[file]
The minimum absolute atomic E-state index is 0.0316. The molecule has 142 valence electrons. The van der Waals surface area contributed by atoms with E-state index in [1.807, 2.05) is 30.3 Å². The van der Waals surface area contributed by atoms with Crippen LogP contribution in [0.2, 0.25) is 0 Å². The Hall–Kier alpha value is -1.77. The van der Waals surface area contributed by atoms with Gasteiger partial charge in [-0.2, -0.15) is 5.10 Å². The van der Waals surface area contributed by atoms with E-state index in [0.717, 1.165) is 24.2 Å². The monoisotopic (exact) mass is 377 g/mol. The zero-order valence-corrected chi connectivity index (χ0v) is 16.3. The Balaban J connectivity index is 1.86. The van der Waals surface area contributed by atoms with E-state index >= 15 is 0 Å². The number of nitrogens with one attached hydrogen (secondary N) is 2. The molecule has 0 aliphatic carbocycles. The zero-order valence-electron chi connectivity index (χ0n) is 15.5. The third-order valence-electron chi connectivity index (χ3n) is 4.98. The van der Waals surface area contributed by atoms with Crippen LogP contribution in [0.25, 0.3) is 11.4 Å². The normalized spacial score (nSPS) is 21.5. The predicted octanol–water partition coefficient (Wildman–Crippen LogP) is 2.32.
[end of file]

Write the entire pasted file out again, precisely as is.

The minimum absolute atomic E-state index is 0.0316. The molecule has 142 valence electrons. The van der Waals surface area contributed by atoms with E-state index in [1.807, 2.05) is 30.3 Å². The van der Waals surface area contributed by atoms with Crippen LogP contribution in [0.2, 0.25) is 0 Å². The Hall–Kier alpha value is -1.77. The van der Waals surface area contributed by atoms with Gasteiger partial charge in [-0.2, -0.15) is 5.10 Å². The van der Waals surface area contributed by atoms with E-state index in [0.717, 1.165) is 24.2 Å². The monoisotopic (exact) mass is 377 g/mol. The zero-order valence-corrected chi connectivity index (χ0v) is 16.3. The Balaban J connectivity index is 1.86. The van der Waals surface area contributed by atoms with E-state index >= 15 is 0 Å². The number of nitrogens with one attached hydrogen (secondary N) is 2. The molecule has 0 aliphatic carbocycles. The zero-order valence-electron chi connectivity index (χ0n) is 15.5. The third-order valence-electron chi connectivity index (χ3n) is 4.98. The van der Waals surface area contributed by atoms with Crippen LogP contribution in [0.25, 0.3) is 11.4 Å². The normalized spacial score (nSPS) is 21.5. The predicted octanol–water partition coefficient (Wildman–Crippen LogP) is 2.32.